Are you one of the millions of people in the UK feeling the effects of Brexit Strexit – in other words, you are demoralised, confused and worried that no one in authority seems to have a clue about what to do next? Unfortunately, you can’t do much to change the current situation, but you can change the way you feel by simple changes to the way you hold yourself. Our bodies are amazing biomechanical instruments and the work beautifully when they are used properly. People who are depressed often subconsciously adopt poor postures that reflect their state of mind, and this can have a knock-on effect on the biomechanics of the body.
Luckily, if you are aware of this, you can make changes which will be beneficial. The link between upright posture and better response to stress has already been established in many scientific trials. Here are very simple strategies to ease the strexit and deprexit that may be contributing to your low mood right now.
Sit up straight
In one 2015 trial, published in the journal, Health Psychology, researchers found that people who sat up straight were more likely to report higher self-esteem, better mood and low fear than those who were slumped over during the tests. Even the way they talked was different. The slumpers used more negative emotion words, first-person singular pronouns, affective process words, sadness words, and fewer positive emotion words and total words during the speech. They concluded that sitting upright may be a simple behavioural strategy to help build resilience to stress.
This might be because an upright posture allows the body to be in perfect balance with muscles in the correct alignment, so the body is put under minimum strain. Nerves and blood vessels are also able to operate to their maximum ability.
When you walk, keep your head up, your shoulders back and down so you feel you are able to carry the weight of the world on your shoulders.
A good walking posture, which includes an easy stride with arms swinging gently at your sides, should spread the weight evenly without putting any particular area such as knees or hips under strain. Studies show that good upright posture could help to reduce high blood pressure and improve cardiovascular health.
Face the world head on
The most comfortable position for your head and neck is facing directly forwards. And this applies even when you are sleeping. I know many people like to sleep on their fronts with the head to one side, but this is not the ideal posture for the body. You should try and maintain your spine in a neutral position whether you are waking or sleeping. Better is to fall asleep on your back with your head gently supported facing up to the ceiling.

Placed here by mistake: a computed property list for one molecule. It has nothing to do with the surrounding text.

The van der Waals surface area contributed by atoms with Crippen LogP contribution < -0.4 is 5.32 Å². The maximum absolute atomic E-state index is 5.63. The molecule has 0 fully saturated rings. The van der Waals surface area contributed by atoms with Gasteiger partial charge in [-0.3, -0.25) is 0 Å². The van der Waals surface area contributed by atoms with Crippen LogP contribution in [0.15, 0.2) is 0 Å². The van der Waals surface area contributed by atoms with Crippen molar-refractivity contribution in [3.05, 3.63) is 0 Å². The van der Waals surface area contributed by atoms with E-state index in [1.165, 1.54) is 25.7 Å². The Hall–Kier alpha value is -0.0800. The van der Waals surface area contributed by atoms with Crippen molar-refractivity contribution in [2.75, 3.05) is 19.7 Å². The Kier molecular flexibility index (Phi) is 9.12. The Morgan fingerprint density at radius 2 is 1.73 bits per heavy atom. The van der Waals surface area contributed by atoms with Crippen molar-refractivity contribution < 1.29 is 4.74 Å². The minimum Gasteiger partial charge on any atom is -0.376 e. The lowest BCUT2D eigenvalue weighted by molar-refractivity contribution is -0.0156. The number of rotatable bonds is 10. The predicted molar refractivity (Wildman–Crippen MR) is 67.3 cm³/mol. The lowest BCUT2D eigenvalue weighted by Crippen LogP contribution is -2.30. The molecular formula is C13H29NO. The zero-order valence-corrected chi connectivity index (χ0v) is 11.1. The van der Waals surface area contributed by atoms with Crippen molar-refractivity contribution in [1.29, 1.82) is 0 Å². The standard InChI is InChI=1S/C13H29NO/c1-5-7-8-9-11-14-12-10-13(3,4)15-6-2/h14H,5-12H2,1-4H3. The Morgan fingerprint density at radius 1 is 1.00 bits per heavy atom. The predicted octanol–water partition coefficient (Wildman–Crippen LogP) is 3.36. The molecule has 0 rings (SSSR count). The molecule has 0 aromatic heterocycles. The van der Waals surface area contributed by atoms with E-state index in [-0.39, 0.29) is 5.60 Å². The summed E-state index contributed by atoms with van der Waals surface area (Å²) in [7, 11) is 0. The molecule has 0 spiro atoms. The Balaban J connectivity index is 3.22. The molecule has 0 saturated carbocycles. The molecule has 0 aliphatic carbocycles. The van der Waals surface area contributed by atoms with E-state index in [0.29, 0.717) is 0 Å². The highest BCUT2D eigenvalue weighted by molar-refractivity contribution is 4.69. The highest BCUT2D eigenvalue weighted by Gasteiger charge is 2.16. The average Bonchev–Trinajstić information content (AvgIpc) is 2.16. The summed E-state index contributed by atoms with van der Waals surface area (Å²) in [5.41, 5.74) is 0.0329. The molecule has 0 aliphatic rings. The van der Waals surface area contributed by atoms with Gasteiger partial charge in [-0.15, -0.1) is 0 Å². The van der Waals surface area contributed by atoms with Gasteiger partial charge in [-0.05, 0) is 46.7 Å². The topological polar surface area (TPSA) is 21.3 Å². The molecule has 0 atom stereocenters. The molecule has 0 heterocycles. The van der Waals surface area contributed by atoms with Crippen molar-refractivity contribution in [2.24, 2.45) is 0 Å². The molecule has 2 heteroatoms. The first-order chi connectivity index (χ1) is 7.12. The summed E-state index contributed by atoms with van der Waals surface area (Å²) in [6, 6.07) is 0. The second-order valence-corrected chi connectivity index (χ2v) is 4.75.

If you have a medical condition or injury, consult your GP or physiotherapist before doing these exercises.
This exercise will help you combat the effects of the round-shouldered desk slump, and remind your body what it feels like to really stand up straight.
Find a blank section of wall and stand tall up against it, with your heels touching it. Make sure that your shoulder blades and bottom are in contact with the wall. There should be a gap between your lower back and the wall, to keep its natural arch. Now try to place the back of your head against the wall by tilting your chin downwards slightly. Imagine a piece of string pulling the back of your hair up. Stand here for 30 seconds and then step away, maintaining this newly straightened posture.
Back pain reliever
Most of us spend too much time sitting down, and this shortens our anterior hip muscles (a group of muscles that attach to the front of the pelvis in various ways – namely the hip flexors, quadriceps and psoas). In turn, this pulls the pelvis forward into a tilt to the front, and can eventually lead to back pain and poor posture because it creates an exaggeration to the curve of our lumbar spine. By stretching these muscles, we help to keep our pelvis in neutral alignment,
Kneel down, then place your right leg out in front of you at a 90-degree angle. Put your hands behind your head and push your left hip forwards. You will feel the stretch through the front of your left hip and front of the thigh. Hold for 30 seconds. Don’t lean forward, but keep your shoulders over your hips.” Go back to kneeling and repeat on the other side. Try this five times a day.
Get down on all fours, with your hands under your shoulders and knees under hips, eyes looking at the floor. Breathe deeply. As you exhale, lift your right arm and left leg out straight, to be level (or as close as you can get) with your body. Don’t lean into your right hip to support yourself – counterbalance by engaging your core-stability muscles instead. They’re like a corset wrapped around your middle – imagine pulling it in tight. Inhale, and lower your arm and leg back to the starting position, ensuring that both touch the floor at the same time. Exhale, and raise the opposite arm and leg. Inhale, and lower. Keep moving with each breath.” Aim for 10-20 raises in total.
Spine relaxer-this is more Alexander and can be dropped
Use books to make a 6cm-9cm support for your head, or whatever feels comfortable. If your chin is dipping towards your chest, take a book away. Bend your knees to bring your feet flat on the floor, and keep the knees slightly wider than hip-width apart. Now, keeping your elbows resting on the floor, bring your hands to rest somewhere between your lower ribs and hips, wherever feels comfortable. Stay in this position for 10-20 minutes and feel your spine, slowly but surely, relax and soften.”
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